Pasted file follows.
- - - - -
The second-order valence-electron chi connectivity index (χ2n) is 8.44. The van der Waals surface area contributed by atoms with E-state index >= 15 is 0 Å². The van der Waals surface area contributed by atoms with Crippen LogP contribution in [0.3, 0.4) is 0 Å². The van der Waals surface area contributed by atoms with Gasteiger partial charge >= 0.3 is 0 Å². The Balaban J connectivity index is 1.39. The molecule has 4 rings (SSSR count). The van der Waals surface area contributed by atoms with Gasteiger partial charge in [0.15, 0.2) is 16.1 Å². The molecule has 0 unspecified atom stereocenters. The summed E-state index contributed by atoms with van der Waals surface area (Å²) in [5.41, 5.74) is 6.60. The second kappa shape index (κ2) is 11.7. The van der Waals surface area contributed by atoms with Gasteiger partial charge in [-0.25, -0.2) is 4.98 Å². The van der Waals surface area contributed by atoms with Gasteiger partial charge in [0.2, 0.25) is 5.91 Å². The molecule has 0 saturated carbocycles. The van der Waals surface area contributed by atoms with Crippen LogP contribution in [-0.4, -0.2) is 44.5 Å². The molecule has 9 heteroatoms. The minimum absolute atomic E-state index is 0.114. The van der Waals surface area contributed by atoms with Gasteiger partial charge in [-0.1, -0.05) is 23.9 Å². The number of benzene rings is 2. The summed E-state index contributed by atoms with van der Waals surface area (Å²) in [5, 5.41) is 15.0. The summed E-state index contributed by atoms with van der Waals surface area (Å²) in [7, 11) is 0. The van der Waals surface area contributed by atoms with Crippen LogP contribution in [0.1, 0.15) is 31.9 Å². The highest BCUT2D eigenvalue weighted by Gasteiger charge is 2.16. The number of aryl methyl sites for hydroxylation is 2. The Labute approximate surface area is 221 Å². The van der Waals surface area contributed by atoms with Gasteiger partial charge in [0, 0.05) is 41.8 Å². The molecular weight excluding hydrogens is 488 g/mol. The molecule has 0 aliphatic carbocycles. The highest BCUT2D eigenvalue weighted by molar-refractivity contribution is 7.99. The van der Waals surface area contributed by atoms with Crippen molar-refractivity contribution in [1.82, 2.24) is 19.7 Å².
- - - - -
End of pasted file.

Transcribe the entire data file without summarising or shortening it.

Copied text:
The second-order valence-electron chi connectivity index (χ2n) is 8.44. The van der Waals surface area contributed by atoms with E-state index >= 15 is 0 Å². The van der Waals surface area contributed by atoms with Crippen LogP contribution in [0.3, 0.4) is 0 Å². The van der Waals surface area contributed by atoms with Gasteiger partial charge >= 0.3 is 0 Å². The Balaban J connectivity index is 1.39. The molecule has 4 rings (SSSR count). The van der Waals surface area contributed by atoms with Gasteiger partial charge in [0.15, 0.2) is 16.1 Å². The molecule has 0 unspecified atom stereocenters. The summed E-state index contributed by atoms with van der Waals surface area (Å²) in [5.41, 5.74) is 6.60. The second kappa shape index (κ2) is 11.7. The van der Waals surface area contributed by atoms with Gasteiger partial charge in [-0.25, -0.2) is 4.98 Å². The van der Waals surface area contributed by atoms with Gasteiger partial charge in [0.2, 0.25) is 5.91 Å². The molecule has 0 saturated carbocycles. The van der Waals surface area contributed by atoms with Crippen LogP contribution in [-0.4, -0.2) is 44.5 Å². The molecule has 9 heteroatoms. The minimum absolute atomic E-state index is 0.114. The van der Waals surface area contributed by atoms with Gasteiger partial charge in [-0.1, -0.05) is 23.9 Å². The number of benzene rings is 2. The summed E-state index contributed by atoms with van der Waals surface area (Å²) in [5, 5.41) is 15.0. The summed E-state index contributed by atoms with van der Waals surface area (Å²) in [7, 11) is 0. The van der Waals surface area contributed by atoms with Crippen LogP contribution in [0.1, 0.15) is 31.9 Å². The highest BCUT2D eigenvalue weighted by Gasteiger charge is 2.16. The number of aryl methyl sites for hydroxylation is 2. The Labute approximate surface area is 221 Å². The van der Waals surface area contributed by atoms with Gasteiger partial charge in [0, 0.05) is 41.8 Å². The molecular weight excluding hydrogens is 488 g/mol. The molecule has 0 aliphatic carbocycles. The highest BCUT2D eigenvalue weighted by molar-refractivity contribution is 7.99. The van der Waals surface area contributed by atoms with Crippen molar-refractivity contribution in [1.82, 2.24) is 19.7 Å².